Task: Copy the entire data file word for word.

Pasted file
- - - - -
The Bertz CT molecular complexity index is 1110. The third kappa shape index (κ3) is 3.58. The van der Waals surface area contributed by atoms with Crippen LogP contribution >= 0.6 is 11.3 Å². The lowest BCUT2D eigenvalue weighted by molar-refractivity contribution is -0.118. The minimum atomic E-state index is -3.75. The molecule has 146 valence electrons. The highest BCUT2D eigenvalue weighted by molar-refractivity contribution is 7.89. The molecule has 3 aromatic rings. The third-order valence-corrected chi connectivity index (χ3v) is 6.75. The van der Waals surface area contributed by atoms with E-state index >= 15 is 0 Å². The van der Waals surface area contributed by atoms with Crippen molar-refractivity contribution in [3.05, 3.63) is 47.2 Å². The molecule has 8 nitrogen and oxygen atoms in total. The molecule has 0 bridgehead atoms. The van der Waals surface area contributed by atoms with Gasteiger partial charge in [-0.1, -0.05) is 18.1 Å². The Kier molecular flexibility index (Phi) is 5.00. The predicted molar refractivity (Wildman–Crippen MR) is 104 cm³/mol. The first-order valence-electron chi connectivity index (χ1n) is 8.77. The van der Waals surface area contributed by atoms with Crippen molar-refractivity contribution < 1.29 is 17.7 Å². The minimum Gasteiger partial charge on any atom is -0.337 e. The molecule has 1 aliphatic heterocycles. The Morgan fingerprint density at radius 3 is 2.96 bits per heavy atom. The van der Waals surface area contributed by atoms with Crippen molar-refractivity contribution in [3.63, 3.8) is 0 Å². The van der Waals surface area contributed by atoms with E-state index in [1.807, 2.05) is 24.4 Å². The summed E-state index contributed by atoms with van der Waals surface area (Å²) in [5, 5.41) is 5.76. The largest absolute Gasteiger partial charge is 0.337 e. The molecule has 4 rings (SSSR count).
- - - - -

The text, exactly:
The Bertz CT molecular complexity index is 1110. The third kappa shape index (κ3) is 3.58. The van der Waals surface area contributed by atoms with Crippen LogP contribution >= 0.6 is 11.3 Å². The lowest BCUT2D eigenvalue weighted by molar-refractivity contribution is -0.118. The minimum atomic E-state index is -3.75. The molecule has 146 valence electrons. The highest BCUT2D eigenvalue weighted by molar-refractivity contribution is 7.89. The molecule has 3 aromatic rings. The third-order valence-corrected chi connectivity index (χ3v) is 6.75. The van der Waals surface area contributed by atoms with E-state index >= 15 is 0 Å². The van der Waals surface area contributed by atoms with Crippen molar-refractivity contribution in [3.05, 3.63) is 47.2 Å². The molecule has 8 nitrogen and oxygen atoms in total. The molecule has 0 bridgehead atoms. The van der Waals surface area contributed by atoms with Gasteiger partial charge in [-0.1, -0.05) is 18.1 Å². The Kier molecular flexibility index (Phi) is 5.00. The predicted molar refractivity (Wildman–Crippen MR) is 104 cm³/mol. The first-order valence-electron chi connectivity index (χ1n) is 8.77. The van der Waals surface area contributed by atoms with Crippen molar-refractivity contribution < 1.29 is 17.7 Å². The minimum Gasteiger partial charge on any atom is -0.337 e. The molecule has 1 aliphatic heterocycles. The Morgan fingerprint density at radius 3 is 2.96 bits per heavy atom. The van der Waals surface area contributed by atoms with Crippen molar-refractivity contribution in [3.63, 3.8) is 0 Å². The van der Waals surface area contributed by atoms with E-state index in [1.807, 2.05) is 24.4 Å². The summed E-state index contributed by atoms with van der Waals surface area (Å²) in [5, 5.41) is 5.76. The largest absolute Gasteiger partial charge is 0.337 e. The molecule has 4 rings (SSSR count).